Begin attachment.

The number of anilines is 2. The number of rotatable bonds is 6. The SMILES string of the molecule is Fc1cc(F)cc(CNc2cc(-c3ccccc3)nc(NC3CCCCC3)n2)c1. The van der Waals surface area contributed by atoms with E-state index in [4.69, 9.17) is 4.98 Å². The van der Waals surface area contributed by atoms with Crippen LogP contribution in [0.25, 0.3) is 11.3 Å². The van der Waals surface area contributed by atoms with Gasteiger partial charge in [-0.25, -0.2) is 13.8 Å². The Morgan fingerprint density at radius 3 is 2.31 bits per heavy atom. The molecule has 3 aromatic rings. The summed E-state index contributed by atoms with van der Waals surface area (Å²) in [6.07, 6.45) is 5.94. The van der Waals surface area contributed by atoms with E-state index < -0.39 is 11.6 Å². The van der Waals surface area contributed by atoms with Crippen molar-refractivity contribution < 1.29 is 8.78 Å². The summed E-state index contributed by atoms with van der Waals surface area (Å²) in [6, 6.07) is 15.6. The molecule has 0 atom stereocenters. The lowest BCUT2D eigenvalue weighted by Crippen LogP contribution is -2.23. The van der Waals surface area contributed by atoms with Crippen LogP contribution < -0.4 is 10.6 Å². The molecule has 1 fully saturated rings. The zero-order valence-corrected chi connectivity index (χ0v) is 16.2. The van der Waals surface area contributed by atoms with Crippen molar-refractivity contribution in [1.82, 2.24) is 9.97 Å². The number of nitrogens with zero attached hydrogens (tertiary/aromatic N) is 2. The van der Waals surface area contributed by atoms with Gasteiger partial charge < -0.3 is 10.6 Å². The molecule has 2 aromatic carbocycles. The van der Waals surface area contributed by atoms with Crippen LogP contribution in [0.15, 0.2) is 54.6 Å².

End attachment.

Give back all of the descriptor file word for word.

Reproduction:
The number of anilines is 2. The number of rotatable bonds is 6. The SMILES string of the molecule is Fc1cc(F)cc(CNc2cc(-c3ccccc3)nc(NC3CCCCC3)n2)c1. The van der Waals surface area contributed by atoms with E-state index in [4.69, 9.17) is 4.98 Å². The van der Waals surface area contributed by atoms with Crippen LogP contribution in [0.25, 0.3) is 11.3 Å². The van der Waals surface area contributed by atoms with Gasteiger partial charge in [-0.25, -0.2) is 13.8 Å². The Morgan fingerprint density at radius 3 is 2.31 bits per heavy atom. The molecule has 3 aromatic rings. The summed E-state index contributed by atoms with van der Waals surface area (Å²) in [6.07, 6.45) is 5.94. The van der Waals surface area contributed by atoms with E-state index < -0.39 is 11.6 Å². The van der Waals surface area contributed by atoms with Crippen molar-refractivity contribution < 1.29 is 8.78 Å². The summed E-state index contributed by atoms with van der Waals surface area (Å²) in [6, 6.07) is 15.6. The molecule has 0 atom stereocenters. The lowest BCUT2D eigenvalue weighted by Crippen LogP contribution is -2.23. The van der Waals surface area contributed by atoms with Crippen LogP contribution < -0.4 is 10.6 Å². The molecule has 1 fully saturated rings. The zero-order valence-corrected chi connectivity index (χ0v) is 16.2. The van der Waals surface area contributed by atoms with Crippen molar-refractivity contribution in [1.82, 2.24) is 9.97 Å². The number of nitrogens with zero attached hydrogens (tertiary/aromatic N) is 2. The van der Waals surface area contributed by atoms with Gasteiger partial charge < -0.3 is 10.6 Å². The molecule has 2 aromatic carbocycles. The van der Waals surface area contributed by atoms with Crippen LogP contribution in [0.15, 0.2) is 54.6 Å².